A Yom Kippur for all and other stories

Throughout the world and throughout history religion above all things has been the biggest killer, with each religion fighting for secular and spiritual supremacy. However, in a small corner of India a few days ago five people showed the world what they should be doing. All five of us came from varying backgrounds; two New York Jews, one Muslim from Kashmir, a German Islamic convert and me, yet we all sat down together to celebrate the end of Yom Kippur. We shared the Latkes (made by Sahera, the German Muslim) and whilst covering our heads with makeshift skullcaps (including a piece of paper and a wallet) we all said a Yiddish prayer. As we said the prayer I looked around with utter amazement as my brain tried to process what my eyes were seeing. I can say with strong confidence that such an undertaking would not happen in many other places in the world, mutual respect is a rare creature in a world full of violent beasts.

Since arriving in India I have been awash with different religious celebrations, all of which have been heart-warmingly welcoming. I recently attended His Holiness the 14th Dalai Lama’s teachings, sat amongst monks that I taught a few years ago we listened to the holiest man in Buddhism teaching in English about religious co-existence. You could see the preaching already in action with suited men sat besides penniless nuns, Hindus next to Christians, Jews sat shoulder to shoulder with Muslims, all sat smiling and talking to one another. We all sat on the floor sharing Tibetan bread and ‘trying’ to drink Tibetan tea (made with butter instead of milk), no one higher than the other, everyone as equals, such a sight would make anyone pinch themselves to check if they were dreaming. I also celebrated the Islamic festival of Eid ul-Fitr to mark the end of Ramadan, which involved the consuming of colossal amounts of food. The Islamic people throughout town hugged each other warmly wishing them a happy Eid, calling their families back in war-torn Kashmir and sharing delicious Indian sweets with everyone in town irrespective of colour or creed. As we sat down all together that evening to eat astoundingly good chicken and mutton curries I truly felt a part of the Muslim celebrations.

Religious ignorance is a disease that has infected all corners of society, with people hating an entire religious movement based on a speck of knowledge of it. Since the horrific day of 9/11 people across the world but especially America havebeen suffering a hatred of all Muslims. Hate crimes soared after that day and have yet to dissipated, simply because they think that a few people on a plane citing the name of Allah represent the beliefs of all Muslims. In McLeod religious ignorance is none existent with the vast mixture of religions living peacefully, after 9/11 there weren’t fights or fires in the town because everyone already understood what Islam actually means. Without a shadow of a doubt if the rest of the world could emulate the perfect example of religious respect and harmonious co-existence that McLeod Ganj is setting the entire world would be a far more peaceful place.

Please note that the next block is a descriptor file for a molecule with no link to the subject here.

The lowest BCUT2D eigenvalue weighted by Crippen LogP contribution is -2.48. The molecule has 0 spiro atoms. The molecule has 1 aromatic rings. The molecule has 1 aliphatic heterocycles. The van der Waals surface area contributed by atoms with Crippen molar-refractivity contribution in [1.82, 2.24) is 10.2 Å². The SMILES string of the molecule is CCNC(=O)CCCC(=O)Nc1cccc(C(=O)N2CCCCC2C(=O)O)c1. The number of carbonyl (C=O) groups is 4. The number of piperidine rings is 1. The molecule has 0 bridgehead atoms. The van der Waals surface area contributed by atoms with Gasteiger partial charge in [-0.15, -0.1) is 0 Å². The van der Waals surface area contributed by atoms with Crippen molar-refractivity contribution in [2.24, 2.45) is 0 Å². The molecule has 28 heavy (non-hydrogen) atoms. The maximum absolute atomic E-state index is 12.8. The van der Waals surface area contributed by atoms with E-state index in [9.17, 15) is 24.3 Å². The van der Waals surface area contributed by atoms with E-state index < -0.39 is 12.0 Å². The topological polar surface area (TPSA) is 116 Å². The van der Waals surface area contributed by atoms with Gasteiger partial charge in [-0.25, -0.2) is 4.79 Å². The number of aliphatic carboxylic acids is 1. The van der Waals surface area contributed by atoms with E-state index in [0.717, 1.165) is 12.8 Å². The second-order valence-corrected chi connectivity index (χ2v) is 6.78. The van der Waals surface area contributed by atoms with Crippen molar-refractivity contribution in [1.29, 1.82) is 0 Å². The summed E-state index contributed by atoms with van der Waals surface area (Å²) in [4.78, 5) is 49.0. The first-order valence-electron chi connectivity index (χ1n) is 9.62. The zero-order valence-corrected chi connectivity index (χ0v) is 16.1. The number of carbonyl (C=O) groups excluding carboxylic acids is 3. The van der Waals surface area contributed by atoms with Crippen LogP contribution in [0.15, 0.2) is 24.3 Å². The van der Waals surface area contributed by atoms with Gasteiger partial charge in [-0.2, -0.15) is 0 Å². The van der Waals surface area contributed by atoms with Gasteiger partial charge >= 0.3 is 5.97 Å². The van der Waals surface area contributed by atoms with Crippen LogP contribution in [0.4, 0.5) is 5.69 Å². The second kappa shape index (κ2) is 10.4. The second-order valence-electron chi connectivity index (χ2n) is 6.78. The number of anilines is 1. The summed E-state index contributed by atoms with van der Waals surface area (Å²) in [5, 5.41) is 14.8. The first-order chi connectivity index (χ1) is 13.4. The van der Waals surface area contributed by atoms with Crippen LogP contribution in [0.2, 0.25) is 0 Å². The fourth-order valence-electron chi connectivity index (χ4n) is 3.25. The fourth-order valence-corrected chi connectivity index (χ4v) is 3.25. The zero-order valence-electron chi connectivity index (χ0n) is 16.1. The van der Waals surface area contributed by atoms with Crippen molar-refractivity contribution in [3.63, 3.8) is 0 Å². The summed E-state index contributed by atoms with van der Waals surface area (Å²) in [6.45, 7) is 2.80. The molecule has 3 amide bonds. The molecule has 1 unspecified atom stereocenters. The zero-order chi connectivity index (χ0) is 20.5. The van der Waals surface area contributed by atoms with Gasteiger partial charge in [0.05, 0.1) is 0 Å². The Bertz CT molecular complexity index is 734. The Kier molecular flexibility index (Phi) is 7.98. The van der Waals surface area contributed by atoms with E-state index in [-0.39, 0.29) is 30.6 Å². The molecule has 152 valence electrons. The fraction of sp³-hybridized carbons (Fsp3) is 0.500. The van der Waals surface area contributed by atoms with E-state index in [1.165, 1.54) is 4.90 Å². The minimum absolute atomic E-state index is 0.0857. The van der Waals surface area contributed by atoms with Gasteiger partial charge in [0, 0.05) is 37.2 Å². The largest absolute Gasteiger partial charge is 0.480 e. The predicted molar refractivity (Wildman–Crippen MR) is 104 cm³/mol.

6 thoughts on “A Yom Kippur for all and other stories

  1. VM Sehy Photography says:

    I hear you. It seems to me that in smaller communities where people know each other, religions tend to get along better. I come from a small town, and my mom recently passed on. The problem being the minister for our church was a sub who lived 30 miles away where her own church was, and she’d just gotten into a fender bender, so her car didn’t work. As a result, I had asked the Lutheran minister to come and do a lot of the stuff towards the end including her blessing as she passed. My mom didn’t care. The sub for our church didn’t care. The Lutheran minister said you could’ve called the methodist minister or anyone else in this town would’ve helped you out, too. I believe that’s because they all know each other. And they all care for each other as people. The exact rules on how to worship God don’t matter as much at that point.

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